It was two years ago, around this time, that I was nearing the final stretch of my freshman year at Moody Spokane. I changed more that year than any other and had no idea what it would be like to transfer to Chicago. But it was in those final weeks that I was just focusing on being done, on going home and enjoying a much needed summer break. Amid my own frustrations, homesickness and boredom with life, I had a random encounter with a stranger that not only made me smile, but stayed with me forever.
It was a warm day, but the clouds were rolling in, and I knew the rain was coming. I didn’t want to get stuck indoors in my room all afternoon, so I decided to just take off solo to study. I loaded up my backpack and headed to Chairs Coffee House, my favorite local coffee shop, a fifteen-minute walk away. The owners, Mitch and Chris, were always warm and inviting. Their dog, a hopelessly adorable lab and retriever mix named Ace, would hang out in their office in the back or in the parking lot. I was always allowed to go say hi, which made me happy as I was always homesick for my own two dogs.
I walked down Indiana Avenue with quick, determined steps. It was starting to sprinkle, and I did not want to get caught in the rain. It was at a crosswalk, as I was waiting for the little green walking man to appear, that a man suddenly appeared at my side and started to make small talk. Now, normally I avoided speaking to random strangers where I lived in Spokane: my girlfriends and I had had too many sketchy encounters. Yet there was something about this man that didn’t seem threatening in the least. He seemed friendly and a bit quirky. No one could have missed him on this dreary gray day. He wore a neon orange sweatshirt and beanie. He was also carrying a cardboard box full of what looked like donations.
While I can’t remember exactly what we chatted about it those few moments, I do remember what he said as we started to cross the street together: he asked me if I was in middle school. I was shocked but tried to hide it. People often think I’m a year or two younger than I actually am, but I had never gotten confused for a preteen. I told him very kindly that I was a freshman in college.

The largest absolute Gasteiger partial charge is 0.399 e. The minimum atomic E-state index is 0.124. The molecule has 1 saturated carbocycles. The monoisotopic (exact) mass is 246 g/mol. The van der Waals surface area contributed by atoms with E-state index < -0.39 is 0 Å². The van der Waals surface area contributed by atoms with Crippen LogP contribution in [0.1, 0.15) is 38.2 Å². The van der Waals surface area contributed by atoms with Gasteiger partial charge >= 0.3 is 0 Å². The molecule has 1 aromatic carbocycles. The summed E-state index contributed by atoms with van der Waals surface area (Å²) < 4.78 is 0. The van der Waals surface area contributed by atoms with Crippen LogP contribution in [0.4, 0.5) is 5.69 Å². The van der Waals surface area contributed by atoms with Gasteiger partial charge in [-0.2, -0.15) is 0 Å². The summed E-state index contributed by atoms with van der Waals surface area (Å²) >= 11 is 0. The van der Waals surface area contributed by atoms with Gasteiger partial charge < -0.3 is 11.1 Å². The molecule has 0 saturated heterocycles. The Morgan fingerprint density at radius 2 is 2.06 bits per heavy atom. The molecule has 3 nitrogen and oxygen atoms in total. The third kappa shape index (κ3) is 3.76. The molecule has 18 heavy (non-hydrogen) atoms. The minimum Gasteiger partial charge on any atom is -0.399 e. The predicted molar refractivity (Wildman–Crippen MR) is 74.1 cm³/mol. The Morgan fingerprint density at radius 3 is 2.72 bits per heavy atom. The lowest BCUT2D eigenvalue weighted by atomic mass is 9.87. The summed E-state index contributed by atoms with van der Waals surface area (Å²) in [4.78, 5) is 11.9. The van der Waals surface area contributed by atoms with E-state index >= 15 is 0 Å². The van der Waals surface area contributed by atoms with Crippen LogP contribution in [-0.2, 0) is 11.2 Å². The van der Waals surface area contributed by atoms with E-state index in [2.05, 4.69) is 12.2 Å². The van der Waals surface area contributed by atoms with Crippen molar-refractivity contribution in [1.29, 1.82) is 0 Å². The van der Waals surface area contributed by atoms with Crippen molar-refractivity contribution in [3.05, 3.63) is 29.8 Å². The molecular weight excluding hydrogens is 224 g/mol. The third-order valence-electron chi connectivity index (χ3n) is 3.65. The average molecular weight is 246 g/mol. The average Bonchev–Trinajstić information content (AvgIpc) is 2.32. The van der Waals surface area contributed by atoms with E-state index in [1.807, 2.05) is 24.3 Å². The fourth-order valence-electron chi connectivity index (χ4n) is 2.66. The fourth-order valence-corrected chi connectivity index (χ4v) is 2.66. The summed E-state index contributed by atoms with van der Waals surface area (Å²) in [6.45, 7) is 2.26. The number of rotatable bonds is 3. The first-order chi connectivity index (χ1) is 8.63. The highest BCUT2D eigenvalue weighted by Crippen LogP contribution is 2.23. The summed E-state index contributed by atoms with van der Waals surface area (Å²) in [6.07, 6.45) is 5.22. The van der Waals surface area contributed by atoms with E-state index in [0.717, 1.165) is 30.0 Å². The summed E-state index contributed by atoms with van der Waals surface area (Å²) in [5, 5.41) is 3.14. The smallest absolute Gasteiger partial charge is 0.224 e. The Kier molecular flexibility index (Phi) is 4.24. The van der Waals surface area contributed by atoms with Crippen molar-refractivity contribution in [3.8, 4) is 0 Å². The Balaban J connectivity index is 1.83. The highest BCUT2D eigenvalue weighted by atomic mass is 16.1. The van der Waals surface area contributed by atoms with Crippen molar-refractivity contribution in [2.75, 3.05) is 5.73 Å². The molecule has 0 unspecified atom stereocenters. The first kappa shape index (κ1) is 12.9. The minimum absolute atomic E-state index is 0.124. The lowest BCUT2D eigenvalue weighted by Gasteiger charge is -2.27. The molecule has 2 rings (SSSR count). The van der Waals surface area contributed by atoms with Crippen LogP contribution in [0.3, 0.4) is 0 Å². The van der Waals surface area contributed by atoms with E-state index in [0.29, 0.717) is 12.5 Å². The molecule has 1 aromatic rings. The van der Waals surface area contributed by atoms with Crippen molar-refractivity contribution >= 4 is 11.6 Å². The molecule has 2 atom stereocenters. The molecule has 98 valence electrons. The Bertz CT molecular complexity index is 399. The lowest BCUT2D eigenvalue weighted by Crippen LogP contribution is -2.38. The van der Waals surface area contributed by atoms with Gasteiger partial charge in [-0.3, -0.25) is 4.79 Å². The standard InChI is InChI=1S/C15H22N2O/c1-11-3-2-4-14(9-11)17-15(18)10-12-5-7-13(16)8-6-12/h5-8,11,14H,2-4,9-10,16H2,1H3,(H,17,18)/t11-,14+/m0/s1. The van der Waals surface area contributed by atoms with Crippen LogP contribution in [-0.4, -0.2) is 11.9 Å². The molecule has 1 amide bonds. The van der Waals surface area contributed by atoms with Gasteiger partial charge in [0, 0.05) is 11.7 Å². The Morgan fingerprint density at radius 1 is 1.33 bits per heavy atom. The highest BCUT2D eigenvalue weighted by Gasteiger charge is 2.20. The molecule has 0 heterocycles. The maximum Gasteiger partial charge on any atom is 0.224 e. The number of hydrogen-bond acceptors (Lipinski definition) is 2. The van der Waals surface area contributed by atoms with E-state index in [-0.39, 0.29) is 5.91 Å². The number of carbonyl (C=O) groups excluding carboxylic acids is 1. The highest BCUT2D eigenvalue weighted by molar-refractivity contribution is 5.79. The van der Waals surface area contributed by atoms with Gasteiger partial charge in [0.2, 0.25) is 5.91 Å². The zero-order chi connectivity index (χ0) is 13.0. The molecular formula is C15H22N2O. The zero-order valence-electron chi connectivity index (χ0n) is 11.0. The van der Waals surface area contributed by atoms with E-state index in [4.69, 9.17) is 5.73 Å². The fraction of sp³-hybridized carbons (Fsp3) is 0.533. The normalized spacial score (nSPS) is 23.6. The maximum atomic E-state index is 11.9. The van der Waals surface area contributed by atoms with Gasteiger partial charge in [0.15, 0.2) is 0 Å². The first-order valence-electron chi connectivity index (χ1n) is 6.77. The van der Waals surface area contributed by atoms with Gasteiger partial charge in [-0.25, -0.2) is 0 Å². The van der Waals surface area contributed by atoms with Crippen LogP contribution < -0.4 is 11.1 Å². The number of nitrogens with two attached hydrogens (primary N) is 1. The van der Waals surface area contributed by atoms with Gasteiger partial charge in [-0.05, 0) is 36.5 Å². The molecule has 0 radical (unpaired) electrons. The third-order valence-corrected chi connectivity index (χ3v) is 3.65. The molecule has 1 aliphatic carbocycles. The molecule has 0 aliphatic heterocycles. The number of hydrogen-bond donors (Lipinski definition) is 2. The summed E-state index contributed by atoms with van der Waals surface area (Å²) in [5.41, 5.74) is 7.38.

“Oh that’s great! You’re a short person with tall dreams then, huh?”
“Yeah…” I think I awkwardly chuckled. What does that even mean?
We had finished crossing the street and he was about to head in a different direction. He decided to give the short girl some advice:
“Let me tell you something that’s really going to help you, ok? Always hand-pick your friends. Trust me, it saves you a lot of trouble.”
“Ok … thanks!”
And with that he was gone.
This encounter puzzled me for the rest of the day. Hand-pick my friends? Isn’t that what everyone does? People don’t pick your friends for you. My brightly colored friend was probably just a little off his rocker.
I did have to admit, however, that the “short person with tall dreams” reference made me laugh, and to this day, I sometimes like to refer to myself that way. And while this conversation did not change my life or open up the heavens with revelation, I truly believe God used it to remind me of those simple moments that are often overlooked. I can aspire for greater things, even when I don’t know where they’ll lead me. I can dream of being an author, just like when I was kindergarten. True friends (the ones you hand-pick, apparently) will stay by your side, even when you’re halfway across the country in a big city like Chicago. It’s these little truths that stay with you the longest, and the ones which ultimately make up the most beautiful moments in life.
This piece is considered a “standard” column in our print edition.
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